I’m not sure that’s true. The message that they can have eternal life through faith in Jesus Christ should be a pretty exciting and joyous sort of message. Don’t you think?”

    It is only exciting and joyous to those in whom the Holy Spirit has created faith. What would most unbelievers do to whom you said, “You can have eternal life through faith in Jesus”? My guess is that most of them wouldn’t find it all that exciting. Foolishness, and all that.

    My main point in this whole thing was not to say that nothing can ever be changed (and that includes “the order of service” about which Paul was unconcerned). Only that we should do a little more thinking about our reasons for wanting change.

    Just to be clear, the printed word does not convey my smile (my wife thinks my arguing is arrogant). I just want to make sure my respect for anyone who comments here is apparent, so that no one takes my responses for condescension or arrogance.

    Tim

  9. Jim said… “I’m not sure that’s true. The message that they can have eternal life through faith in Jesus Christ should be a pretty exciting and joyous sort of message. Don’t you think?”

    Interesting discussion, folks. After reading through this again, I lean in favor of your position, Jim. The Word doesn’t change, but it might not be wise to speak the liturgy in Latin to new converts in Thailand. And wearing certain colors, or rituals might reflect the wrong initial impression, or their cultural moral basis is a bit different than ours.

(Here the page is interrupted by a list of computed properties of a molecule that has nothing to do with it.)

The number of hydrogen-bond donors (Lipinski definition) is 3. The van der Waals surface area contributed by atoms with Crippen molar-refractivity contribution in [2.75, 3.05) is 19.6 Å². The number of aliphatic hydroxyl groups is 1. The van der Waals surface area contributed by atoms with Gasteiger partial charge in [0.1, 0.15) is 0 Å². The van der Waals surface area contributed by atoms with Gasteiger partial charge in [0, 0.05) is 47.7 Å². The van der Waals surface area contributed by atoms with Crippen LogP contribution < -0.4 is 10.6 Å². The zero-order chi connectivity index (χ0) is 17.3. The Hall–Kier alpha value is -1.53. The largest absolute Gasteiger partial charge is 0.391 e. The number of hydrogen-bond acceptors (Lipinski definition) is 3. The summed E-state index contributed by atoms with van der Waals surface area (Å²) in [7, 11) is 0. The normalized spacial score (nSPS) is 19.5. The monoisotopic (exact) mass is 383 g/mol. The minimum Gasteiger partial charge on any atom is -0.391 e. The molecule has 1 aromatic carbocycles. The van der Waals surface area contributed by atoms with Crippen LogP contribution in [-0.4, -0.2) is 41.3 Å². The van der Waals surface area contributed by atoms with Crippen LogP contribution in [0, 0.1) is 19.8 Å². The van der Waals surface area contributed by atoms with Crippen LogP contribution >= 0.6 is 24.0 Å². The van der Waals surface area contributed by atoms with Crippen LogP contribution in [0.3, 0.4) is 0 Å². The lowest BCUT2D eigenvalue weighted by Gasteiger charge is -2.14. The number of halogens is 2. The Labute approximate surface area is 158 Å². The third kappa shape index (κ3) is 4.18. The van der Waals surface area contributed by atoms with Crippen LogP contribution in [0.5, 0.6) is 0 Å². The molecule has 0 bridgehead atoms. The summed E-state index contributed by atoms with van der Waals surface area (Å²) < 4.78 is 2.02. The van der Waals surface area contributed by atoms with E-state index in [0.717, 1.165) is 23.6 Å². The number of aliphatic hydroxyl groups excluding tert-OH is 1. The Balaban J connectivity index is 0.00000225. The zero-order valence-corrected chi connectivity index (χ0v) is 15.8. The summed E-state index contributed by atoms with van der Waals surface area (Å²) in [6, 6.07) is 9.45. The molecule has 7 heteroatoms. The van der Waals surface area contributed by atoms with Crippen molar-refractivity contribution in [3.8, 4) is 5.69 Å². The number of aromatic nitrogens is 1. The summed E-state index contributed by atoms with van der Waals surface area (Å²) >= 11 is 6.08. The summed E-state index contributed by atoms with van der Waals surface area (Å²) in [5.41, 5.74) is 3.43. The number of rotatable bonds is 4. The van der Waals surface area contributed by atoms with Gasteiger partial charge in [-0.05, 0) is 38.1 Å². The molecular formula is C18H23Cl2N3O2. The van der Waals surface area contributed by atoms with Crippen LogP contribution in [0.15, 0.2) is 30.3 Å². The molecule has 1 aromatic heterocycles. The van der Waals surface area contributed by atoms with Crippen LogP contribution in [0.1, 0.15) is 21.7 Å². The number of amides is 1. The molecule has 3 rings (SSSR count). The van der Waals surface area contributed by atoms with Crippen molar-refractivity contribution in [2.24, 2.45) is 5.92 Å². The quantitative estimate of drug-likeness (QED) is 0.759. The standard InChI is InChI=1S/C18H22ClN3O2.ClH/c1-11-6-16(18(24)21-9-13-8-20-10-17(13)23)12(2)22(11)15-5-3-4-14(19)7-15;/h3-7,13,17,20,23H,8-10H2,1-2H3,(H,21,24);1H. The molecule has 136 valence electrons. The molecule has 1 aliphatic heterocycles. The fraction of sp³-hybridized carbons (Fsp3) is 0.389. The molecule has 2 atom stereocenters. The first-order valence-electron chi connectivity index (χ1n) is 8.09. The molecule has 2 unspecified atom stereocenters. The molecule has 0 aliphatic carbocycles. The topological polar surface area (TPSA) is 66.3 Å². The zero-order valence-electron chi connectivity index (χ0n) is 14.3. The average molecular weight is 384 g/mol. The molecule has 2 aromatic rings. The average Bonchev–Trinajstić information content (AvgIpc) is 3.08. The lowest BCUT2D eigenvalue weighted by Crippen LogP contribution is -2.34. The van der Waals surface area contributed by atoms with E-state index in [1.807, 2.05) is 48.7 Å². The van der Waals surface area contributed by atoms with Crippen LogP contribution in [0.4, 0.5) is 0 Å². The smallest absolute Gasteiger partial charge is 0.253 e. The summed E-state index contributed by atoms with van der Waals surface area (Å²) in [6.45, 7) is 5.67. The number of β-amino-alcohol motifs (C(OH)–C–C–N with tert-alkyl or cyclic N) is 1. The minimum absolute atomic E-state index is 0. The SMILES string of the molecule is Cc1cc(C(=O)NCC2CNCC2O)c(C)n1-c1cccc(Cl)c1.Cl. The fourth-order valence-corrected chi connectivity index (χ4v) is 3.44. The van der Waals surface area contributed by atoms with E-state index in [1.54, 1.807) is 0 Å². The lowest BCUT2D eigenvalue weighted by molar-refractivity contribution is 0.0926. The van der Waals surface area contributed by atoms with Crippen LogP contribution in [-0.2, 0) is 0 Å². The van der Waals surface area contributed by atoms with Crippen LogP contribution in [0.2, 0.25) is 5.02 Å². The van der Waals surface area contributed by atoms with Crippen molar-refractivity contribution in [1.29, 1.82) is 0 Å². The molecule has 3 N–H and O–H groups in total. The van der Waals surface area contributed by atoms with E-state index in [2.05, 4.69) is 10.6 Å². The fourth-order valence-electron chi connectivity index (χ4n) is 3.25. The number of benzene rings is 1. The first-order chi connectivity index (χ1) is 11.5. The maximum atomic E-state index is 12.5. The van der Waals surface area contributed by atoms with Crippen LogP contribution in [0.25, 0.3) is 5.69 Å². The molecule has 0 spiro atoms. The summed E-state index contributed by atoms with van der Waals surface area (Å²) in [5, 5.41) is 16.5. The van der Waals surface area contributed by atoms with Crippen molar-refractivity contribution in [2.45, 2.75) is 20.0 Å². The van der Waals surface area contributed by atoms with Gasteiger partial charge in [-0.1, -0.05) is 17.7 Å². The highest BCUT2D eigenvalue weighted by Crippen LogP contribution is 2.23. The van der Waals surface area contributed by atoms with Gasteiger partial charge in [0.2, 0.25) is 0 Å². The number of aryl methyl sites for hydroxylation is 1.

However, I do disagree with your statement about non-believers receiving Jesus Christ as a joyous and exciting thing. It is my argument that non-believers usually have just the opposite reaction to Christ’s message of salvation. They do not yet understand it in full context, because they have Satan guiding them rather than the Spirit.

    But, then, Tim reflects the importance of presenting the Word and trusting the Spirit to put things in context.

  10. Just to be clear, I never said we should speak the liturgy in Latin, and liturgical colors are adiaphora. However, the content of the liturgy is simply Scripture, and we should think twice (or thrice, or four times, at least) before changing it.

    On the other hand, there might be darn good didactic reasons for wearing liturgical colors. I can’t think of any for Latin, though, other than possible aesthetic reasons. Joel or Dana (or any other RC folks), what reasons would you give if you favor the Latin Mass?

    Tim

  11. But, again, Tim you are right in pointing out that the Word is, well, The Word. We can be the vessels of the Word, in whatever language or culture. And we really and simply just need to trust in the Spirit that to guide others to understanding.